10 Crazy Questions You Might Get in a Job Interview

You worked hard to get an interview.  You networked, created a resume tailored to the job, composed a dynamite cover letter.  You don’t want to blow it.

This article lists 10 somewhat odd questions that you might get asked in an interview.  I present them here because you can be sure that hiring managers have read this article and will be trying out some of these questions.


The first question, asking a candidate what he or she has learned from the company’s website should be an easy one for you to answer — if you’ve done your homework.  It’s always best to go into an interview knowing everything you can about the company, it’s products, industry and competitors.  This knowledge makes it easier to answer other questions, not just “What did you learn about us from our website?”

You need to have a solid answer to the fourth question, “What is motivating your job search?”  You can prepare for this one in advance too.  Being able to clearly articulate why you’re in the job market is a must have going into any interview.  The eighth question is similar.  You need to be able to clearly articulate why you’re out of work and looking for another job.

Number 7, a variation on the “weakness” question is another one for which you can prepare.  The important thing here is the second part of the question — “What did you do to correct this situation.”  The best way to answer a weakness question is to tell the interviewer the steps you’ve taken to overcome that particular weakness.

The tenth question — “Explain a time when you demonstrated _____________, ” is another easy one.  Use the S.T.A.R.T. (Situation, Task, Action, Result, Takeaway) model.  First, describe the Situation.  Then describe the Task you were asked to perform.  Explain the Action you took to complete the task.  Then describe the Result you achieved.  Close with the Takeaway, what you learned from the experience.  You should prepare several S.T.A.R.T. answers for questions you anticipate.  But even if you haven’t anticipated the exact question, you can still use the S.T.A.R.T. model to craft a solid answer.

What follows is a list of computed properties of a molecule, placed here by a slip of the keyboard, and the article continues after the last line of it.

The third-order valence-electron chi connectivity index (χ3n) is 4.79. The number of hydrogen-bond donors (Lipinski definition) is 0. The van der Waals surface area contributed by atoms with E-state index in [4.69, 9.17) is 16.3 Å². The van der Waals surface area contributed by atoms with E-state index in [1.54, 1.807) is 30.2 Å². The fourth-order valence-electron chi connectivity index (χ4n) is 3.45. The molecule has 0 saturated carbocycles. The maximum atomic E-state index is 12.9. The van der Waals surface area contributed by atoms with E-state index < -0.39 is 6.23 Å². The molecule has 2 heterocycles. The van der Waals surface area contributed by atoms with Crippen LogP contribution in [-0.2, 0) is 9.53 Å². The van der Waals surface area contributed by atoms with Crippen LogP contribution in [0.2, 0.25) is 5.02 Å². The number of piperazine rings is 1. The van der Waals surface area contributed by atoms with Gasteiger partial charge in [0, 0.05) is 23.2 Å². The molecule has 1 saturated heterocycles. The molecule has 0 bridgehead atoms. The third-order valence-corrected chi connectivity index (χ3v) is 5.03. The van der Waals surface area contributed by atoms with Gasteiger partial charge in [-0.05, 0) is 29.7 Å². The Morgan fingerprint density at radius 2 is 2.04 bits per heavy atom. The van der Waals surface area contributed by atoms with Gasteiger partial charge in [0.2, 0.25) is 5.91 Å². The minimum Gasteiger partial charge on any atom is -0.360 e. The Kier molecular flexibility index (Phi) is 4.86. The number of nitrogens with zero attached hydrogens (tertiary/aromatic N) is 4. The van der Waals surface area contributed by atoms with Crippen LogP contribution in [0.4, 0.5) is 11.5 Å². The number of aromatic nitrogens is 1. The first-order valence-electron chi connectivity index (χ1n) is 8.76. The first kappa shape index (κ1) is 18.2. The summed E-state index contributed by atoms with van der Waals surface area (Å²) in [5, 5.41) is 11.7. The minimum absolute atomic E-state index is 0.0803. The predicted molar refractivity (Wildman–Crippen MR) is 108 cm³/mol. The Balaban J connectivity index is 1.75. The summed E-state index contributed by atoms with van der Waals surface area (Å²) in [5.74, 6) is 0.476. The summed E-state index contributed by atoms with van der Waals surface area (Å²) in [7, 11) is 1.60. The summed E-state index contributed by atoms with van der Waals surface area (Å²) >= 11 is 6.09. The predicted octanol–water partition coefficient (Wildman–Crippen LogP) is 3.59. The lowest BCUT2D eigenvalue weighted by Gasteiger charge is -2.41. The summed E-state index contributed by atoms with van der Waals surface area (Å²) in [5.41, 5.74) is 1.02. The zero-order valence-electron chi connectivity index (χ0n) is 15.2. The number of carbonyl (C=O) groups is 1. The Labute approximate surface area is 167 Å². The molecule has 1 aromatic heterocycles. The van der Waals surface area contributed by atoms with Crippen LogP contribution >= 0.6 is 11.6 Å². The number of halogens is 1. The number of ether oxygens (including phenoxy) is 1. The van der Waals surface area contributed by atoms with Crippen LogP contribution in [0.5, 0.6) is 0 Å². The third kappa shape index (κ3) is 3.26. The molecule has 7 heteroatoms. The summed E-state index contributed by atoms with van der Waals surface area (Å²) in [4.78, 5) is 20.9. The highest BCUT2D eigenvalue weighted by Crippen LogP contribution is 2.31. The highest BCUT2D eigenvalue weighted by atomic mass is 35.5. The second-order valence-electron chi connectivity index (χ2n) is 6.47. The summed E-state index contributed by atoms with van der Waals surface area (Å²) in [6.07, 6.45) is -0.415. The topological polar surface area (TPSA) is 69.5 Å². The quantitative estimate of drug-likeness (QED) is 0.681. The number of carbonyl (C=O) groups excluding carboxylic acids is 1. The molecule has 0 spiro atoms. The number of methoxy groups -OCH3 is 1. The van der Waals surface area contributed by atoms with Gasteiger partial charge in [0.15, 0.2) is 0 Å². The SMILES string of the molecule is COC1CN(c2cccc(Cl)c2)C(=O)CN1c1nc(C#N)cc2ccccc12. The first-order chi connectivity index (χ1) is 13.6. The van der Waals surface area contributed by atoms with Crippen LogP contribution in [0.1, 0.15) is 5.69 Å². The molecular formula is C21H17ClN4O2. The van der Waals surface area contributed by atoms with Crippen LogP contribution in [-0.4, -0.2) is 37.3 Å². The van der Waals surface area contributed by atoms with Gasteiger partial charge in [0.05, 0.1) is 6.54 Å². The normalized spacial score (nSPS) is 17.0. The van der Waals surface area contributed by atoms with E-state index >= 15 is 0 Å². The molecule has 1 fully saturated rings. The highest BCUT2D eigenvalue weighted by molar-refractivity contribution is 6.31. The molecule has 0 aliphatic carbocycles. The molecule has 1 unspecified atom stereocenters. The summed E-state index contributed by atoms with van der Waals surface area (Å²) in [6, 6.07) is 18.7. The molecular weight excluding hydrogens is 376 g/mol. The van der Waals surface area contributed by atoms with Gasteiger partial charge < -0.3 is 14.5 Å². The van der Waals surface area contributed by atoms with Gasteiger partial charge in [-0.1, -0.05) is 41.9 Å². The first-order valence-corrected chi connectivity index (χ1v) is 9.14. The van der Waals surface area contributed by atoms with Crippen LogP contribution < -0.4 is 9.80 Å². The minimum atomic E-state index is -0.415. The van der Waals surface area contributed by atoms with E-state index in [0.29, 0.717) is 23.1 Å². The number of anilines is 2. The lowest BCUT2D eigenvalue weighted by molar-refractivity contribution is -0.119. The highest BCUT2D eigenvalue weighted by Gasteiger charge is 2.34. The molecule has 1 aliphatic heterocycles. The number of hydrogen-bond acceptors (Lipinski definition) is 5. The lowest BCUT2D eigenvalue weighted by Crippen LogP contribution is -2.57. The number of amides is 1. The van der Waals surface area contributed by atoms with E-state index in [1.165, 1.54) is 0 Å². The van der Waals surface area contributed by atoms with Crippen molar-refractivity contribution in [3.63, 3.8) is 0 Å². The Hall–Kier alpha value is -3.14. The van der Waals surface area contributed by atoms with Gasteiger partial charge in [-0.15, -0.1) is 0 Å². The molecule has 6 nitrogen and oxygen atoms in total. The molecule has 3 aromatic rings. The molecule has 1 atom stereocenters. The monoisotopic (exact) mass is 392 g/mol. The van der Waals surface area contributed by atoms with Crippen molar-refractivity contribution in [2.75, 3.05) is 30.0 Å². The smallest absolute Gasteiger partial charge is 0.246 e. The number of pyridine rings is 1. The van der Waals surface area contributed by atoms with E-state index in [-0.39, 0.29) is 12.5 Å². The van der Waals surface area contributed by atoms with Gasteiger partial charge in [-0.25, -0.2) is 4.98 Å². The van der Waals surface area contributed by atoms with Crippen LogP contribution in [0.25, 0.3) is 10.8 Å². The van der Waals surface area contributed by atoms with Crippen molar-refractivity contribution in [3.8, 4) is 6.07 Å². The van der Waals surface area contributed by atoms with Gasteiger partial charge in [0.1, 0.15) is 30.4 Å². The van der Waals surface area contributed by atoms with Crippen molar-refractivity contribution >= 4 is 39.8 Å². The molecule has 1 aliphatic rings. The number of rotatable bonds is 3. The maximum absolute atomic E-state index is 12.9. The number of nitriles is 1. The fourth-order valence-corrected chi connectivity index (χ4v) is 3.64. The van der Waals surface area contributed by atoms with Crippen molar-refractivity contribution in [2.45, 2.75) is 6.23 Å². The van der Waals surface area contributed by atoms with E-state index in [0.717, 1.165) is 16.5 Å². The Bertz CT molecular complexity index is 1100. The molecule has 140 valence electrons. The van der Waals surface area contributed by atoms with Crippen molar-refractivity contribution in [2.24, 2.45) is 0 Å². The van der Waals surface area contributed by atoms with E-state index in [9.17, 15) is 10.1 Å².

While it is difficult to prepare for the other questions, realize that they are being asked to get a better picture of how you think and what you value.  Armed with this knowledge, you should be more prepared to answer off beat questions.

One final word of advice, when you get an offbeat question, it’s OK to take a second to gather your thoughts.  You can say, “That’s an interesting question, please give me a second to think.”  Don’ let that second drag on to 10 seconds.  Taking the time to gather your thoughts demonstrates that you are taking the question, and the interviewer, seriously and not being glib and spouting some nonsense.

Your career mentor,


PS: I write this blog to help people create the life and career success they want and deserve. Now I’m going one step further. I’ve created a membership site in which I’ve pulled together my best thoughts on success. And, as a reader of this blog, you can become a member for free. Just go to www.BudBilanich.com/join to claim your free membership. You’ll be joining a vibrant and growing community of success minded professionals. I hope to see you there.

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